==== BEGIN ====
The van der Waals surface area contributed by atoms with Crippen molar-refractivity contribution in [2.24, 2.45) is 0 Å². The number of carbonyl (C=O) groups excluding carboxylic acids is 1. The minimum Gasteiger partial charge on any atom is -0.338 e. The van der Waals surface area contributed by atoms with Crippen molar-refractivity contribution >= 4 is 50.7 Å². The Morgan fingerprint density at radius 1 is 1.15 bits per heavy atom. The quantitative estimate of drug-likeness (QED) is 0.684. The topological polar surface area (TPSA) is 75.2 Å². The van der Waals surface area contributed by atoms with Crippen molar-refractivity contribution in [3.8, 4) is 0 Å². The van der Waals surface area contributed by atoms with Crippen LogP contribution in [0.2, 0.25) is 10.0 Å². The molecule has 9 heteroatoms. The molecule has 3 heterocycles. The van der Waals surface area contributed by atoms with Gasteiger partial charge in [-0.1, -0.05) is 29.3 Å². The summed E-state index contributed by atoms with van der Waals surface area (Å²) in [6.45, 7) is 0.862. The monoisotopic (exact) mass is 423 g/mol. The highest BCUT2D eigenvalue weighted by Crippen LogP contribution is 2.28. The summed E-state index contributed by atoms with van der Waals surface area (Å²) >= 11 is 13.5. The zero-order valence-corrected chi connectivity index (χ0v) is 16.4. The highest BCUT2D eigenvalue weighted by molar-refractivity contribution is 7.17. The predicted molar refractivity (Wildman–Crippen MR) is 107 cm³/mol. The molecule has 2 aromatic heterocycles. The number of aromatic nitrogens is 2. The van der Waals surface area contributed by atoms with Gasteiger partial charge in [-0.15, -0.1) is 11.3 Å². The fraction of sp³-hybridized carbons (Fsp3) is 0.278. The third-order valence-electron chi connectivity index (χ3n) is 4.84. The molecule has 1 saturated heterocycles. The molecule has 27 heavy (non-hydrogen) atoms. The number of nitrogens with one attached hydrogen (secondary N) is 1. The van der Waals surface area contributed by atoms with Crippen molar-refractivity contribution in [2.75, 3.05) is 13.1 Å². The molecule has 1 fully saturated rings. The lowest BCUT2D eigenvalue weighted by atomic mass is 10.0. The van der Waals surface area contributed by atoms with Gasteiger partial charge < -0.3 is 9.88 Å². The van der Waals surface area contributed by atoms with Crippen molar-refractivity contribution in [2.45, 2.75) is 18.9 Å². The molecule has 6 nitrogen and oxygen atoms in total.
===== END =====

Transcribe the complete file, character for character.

The van der Waals surface area contributed by atoms with Crippen molar-refractivity contribution in [2.24, 2.45) is 0 Å². The number of carbonyl (C=O) groups excluding carboxylic acids is 1. The minimum Gasteiger partial charge on any atom is -0.338 e. The van der Waals surface area contributed by atoms with Crippen molar-refractivity contribution >= 4 is 50.7 Å². The Morgan fingerprint density at radius 1 is 1.15 bits per heavy atom. The quantitative estimate of drug-likeness (QED) is 0.684. The topological polar surface area (TPSA) is 75.2 Å². The van der Waals surface area contributed by atoms with Crippen molar-refractivity contribution in [3.8, 4) is 0 Å². The van der Waals surface area contributed by atoms with Crippen LogP contribution in [0.2, 0.25) is 10.0 Å². The molecule has 9 heteroatoms. The molecule has 3 heterocycles. The van der Waals surface area contributed by atoms with Gasteiger partial charge in [-0.1, -0.05) is 29.3 Å². The summed E-state index contributed by atoms with van der Waals surface area (Å²) in [6.45, 7) is 0.862. The monoisotopic (exact) mass is 423 g/mol. The highest BCUT2D eigenvalue weighted by Crippen LogP contribution is 2.28. The summed E-state index contributed by atoms with van der Waals surface area (Å²) >= 11 is 13.5. The zero-order valence-corrected chi connectivity index (χ0v) is 16.4. The highest BCUT2D eigenvalue weighted by molar-refractivity contribution is 7.17. The predicted molar refractivity (Wildman–Crippen MR) is 107 cm³/mol. The molecule has 2 aromatic heterocycles. The number of aromatic nitrogens is 2. The van der Waals surface area contributed by atoms with Gasteiger partial charge in [-0.15, -0.1) is 11.3 Å². The fraction of sp³-hybridized carbons (Fsp3) is 0.278. The third-order valence-electron chi connectivity index (χ3n) is 4.84. The molecule has 1 saturated heterocycles. The molecule has 27 heavy (non-hydrogen) atoms. The number of nitrogens with one attached hydrogen (secondary N) is 1. The van der Waals surface area contributed by atoms with Crippen molar-refractivity contribution in [2.75, 3.05) is 13.1 Å². The molecule has 1 fully saturated rings. The lowest BCUT2D eigenvalue weighted by atomic mass is 10.0. The van der Waals surface area contributed by atoms with Gasteiger partial charge < -0.3 is 9.88 Å². The van der Waals surface area contributed by atoms with Crippen molar-refractivity contribution in [2.45, 2.75) is 18.9 Å². The molecule has 6 nitrogen and oxygen atoms in total.